Monday, November 29, 2004

Send Rove on Over

In today's Wall Street Journal Europe, I suggest dispatching Karl Rove to the EU, where he might help orchestrate victories in the various constitutional referendums. You need a subscription to read it online, but I'll post the article below for those of you who don't have one. Please don't tell the fine people at Dow Jones...

Roving Europe

November 29, 2004

After masterminding President George W. Bush's re-election victory,
Karl Rove probably needs a new challenge. Nothing could be more
difficult than getting the EU's unwieldy constitution through a series
of national referendums.

Soon, up-or-down votes on the controversial 855-page (including annexes, protocols and declarations) document will be held in many of the EU's 25 member states -- among them the U.K., Ireland, Denmark and other "countries like France." But EU leaders and political spin-meisters have proven exceedingly inept at communicating the constitution's benefits, and polls show support for it slipping almost everywhere.

If even one country votes no, the constitution is dead. Who better than the widely acknowledged "Smartest Man in Politics" to sell an almost entirely unsellable and incomprehensible document to an increasingly dubious electorate?

So, just as he did for Mr. Bush, Mr. Rove might come up with a targeted campaign effort in each problem country. Here's how it might look:

• The U.K.: This will be the toughest nut to crack. Most Britons do not even think of themselves as European, much less support the idea of giving up more of their "sovereignty" to Brussels via a constitutional treaty.

Classic Rovian strategy here would comprise a two-pronged effort. Prong number one involves countering the influence of Rupert Murdoch. Yes, he was on Mr. Rove's -- sorry, Mr. Bush's -- side in the U.S. election, but his coverage of the referendum debate will not be so fair and balanced. Fortunately, there are other tabloids in Britain that rival Mr. Murdoch's Sun and Times of London. They also have Page Three girls and run made-up stories about the royal family. Throw in a forged memo and let the bloggers handle the rest.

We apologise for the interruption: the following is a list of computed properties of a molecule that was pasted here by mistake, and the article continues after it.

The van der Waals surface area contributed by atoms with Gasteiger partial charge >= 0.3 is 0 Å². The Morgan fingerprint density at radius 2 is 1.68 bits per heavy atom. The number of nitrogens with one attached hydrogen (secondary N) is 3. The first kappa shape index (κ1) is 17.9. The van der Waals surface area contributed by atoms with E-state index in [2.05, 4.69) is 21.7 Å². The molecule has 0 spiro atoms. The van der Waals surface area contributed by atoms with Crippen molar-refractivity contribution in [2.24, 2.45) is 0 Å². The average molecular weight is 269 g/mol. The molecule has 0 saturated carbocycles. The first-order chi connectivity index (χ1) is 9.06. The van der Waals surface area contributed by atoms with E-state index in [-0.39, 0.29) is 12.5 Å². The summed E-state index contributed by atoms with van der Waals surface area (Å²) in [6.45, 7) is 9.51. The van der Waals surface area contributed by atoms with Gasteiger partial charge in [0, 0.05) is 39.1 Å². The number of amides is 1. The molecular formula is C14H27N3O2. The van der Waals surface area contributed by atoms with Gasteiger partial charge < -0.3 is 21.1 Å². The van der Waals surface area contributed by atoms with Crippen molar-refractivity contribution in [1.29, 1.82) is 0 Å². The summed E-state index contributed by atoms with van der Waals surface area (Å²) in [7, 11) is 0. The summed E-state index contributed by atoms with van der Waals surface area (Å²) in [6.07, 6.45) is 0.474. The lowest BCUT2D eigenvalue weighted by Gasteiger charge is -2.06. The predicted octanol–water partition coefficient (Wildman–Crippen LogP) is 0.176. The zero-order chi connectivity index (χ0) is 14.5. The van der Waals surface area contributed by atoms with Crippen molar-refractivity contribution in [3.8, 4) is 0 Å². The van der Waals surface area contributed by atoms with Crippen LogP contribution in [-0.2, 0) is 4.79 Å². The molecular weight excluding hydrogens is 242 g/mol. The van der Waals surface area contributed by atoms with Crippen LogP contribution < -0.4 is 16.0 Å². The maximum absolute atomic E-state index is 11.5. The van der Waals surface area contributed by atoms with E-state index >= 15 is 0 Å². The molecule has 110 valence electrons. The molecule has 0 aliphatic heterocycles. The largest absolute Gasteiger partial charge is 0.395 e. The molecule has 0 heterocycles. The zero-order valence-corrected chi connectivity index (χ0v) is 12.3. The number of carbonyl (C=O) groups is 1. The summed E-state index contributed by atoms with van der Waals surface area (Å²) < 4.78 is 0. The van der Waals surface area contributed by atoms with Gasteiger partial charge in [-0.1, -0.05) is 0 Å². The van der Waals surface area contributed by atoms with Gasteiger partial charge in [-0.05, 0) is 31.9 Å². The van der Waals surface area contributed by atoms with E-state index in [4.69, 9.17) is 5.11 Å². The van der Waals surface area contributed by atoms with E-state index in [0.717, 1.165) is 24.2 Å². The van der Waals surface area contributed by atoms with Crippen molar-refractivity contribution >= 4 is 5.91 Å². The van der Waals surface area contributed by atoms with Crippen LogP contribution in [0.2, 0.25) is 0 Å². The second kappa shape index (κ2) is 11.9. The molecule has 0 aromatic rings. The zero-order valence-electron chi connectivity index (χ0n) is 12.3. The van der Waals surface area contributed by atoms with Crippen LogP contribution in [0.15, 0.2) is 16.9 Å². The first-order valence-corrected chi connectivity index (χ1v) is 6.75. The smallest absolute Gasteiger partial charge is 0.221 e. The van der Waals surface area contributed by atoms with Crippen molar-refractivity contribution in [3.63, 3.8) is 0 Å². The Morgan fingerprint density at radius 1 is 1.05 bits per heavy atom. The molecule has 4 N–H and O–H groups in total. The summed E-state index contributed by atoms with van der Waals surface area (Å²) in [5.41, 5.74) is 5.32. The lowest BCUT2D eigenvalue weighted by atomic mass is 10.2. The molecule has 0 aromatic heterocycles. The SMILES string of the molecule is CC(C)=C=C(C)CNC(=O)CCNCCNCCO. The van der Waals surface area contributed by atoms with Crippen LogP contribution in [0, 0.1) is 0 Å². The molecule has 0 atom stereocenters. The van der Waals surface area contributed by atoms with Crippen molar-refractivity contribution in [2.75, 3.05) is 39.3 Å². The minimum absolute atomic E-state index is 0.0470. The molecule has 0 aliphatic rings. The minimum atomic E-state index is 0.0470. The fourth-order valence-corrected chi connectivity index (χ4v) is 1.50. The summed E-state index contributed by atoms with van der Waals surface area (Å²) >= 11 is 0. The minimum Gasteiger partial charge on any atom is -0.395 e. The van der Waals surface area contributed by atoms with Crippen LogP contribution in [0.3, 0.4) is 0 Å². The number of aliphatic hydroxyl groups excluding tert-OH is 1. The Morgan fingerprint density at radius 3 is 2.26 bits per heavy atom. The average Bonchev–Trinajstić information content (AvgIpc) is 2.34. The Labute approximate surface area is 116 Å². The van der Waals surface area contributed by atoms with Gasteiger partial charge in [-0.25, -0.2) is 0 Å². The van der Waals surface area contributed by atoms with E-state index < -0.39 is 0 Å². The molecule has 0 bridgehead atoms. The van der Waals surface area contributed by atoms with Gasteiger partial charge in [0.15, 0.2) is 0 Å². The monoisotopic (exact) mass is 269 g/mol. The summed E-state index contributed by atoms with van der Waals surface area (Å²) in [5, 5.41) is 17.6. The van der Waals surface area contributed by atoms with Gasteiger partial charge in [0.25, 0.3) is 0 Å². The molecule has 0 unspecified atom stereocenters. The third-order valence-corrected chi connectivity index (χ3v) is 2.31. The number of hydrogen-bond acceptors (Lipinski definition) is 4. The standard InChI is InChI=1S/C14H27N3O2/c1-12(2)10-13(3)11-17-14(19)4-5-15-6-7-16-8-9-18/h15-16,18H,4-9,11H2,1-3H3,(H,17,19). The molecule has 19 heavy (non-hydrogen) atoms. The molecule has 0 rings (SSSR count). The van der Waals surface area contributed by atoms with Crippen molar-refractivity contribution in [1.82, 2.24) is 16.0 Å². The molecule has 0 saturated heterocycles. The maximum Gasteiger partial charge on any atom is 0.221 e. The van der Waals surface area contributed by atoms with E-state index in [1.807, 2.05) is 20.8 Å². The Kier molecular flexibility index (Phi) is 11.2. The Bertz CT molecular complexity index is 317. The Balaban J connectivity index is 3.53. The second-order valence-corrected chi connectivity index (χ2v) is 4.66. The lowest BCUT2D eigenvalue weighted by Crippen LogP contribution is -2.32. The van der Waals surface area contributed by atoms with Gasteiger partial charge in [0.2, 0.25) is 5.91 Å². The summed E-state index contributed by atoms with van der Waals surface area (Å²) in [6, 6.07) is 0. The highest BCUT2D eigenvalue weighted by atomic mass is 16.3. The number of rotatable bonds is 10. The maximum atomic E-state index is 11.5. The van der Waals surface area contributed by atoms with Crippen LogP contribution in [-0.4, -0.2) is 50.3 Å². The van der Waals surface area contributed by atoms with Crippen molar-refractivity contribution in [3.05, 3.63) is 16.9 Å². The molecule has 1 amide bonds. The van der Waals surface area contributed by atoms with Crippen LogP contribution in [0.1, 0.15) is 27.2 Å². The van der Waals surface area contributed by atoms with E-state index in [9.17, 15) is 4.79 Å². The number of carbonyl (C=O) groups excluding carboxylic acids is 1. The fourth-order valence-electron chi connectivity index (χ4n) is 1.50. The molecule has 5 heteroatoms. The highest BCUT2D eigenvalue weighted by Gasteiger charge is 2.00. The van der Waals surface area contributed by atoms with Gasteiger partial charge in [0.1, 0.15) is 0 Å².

Prong two requires discrediting the man who has become the telegenic face of the anti-constitution effort: Former TV presenter Robert Kilroy-Silk. After being booted from his BBC chat program for making some controversial remarks about Muslims, Mr. Kilroy-Silk took up the banner of the fiercely anti-Europe U.K. Independence Party and wound up winning a seat in the European Parliament.

But several skeletons could be let out of his closet -- by privately funded groups acting independently of the pro-constitution campaign, of course. For example, in a publicity stunt reminiscent of John Kerry's tossing of Vietnam War medals over a U.S. Capitol fence, Mr. Kilroy-Silk was the star attraction at a demonstration during which a copy of the EU constitution was brandished ominously near Traitor's Gate at the Tower of London.

Traitor's Gate -- sometimes the 60-second spot just writes itself.

• Denmark: This small Scandinavian country has proven to be an inveterate flip-flopper when it comes to EU referendums -- a reputation that should be exploited to maximum effect. Case in point: Denmark actually voted against the Maastricht Treaty before it voted for it. Just as the indecisive Hamlet eventually chose the road that led to self-destruction, so can today's wavering Danes be trusted to eventually vote "yes" -- and, with Mr. Rove's help, maybe even in less
than two rounds.

• Ireland: Forget trying to win the whole country, it's not going to happen. But Mr. Rove will have done his homework, and certainly knows that old Irish political maxim: "As votes the Dingle Peninsula, so votes County Kerry." Besides, Ireland has gone from being one of Europe's poorest states to one of its richest, all thanks to lavish infusions of money taken by Brussels from taxpayers in other, wealthier European nations. So it's really not too different from Florida.

• France: First order of business is a massive get-out-the-vote operation, consisting mainly of explaining to the French electorate just exactly what is a referendum and how it works. Then, have Jacques Chirac give a nationally televised speech in which he argues that a non vote on the constitution will hand over effective control of EU foreign policy to "countries like the U.S."

If all else fails, organize a train strike.

Copyright 2004 Dow Jones & Company, Inc. All Rights Reserved

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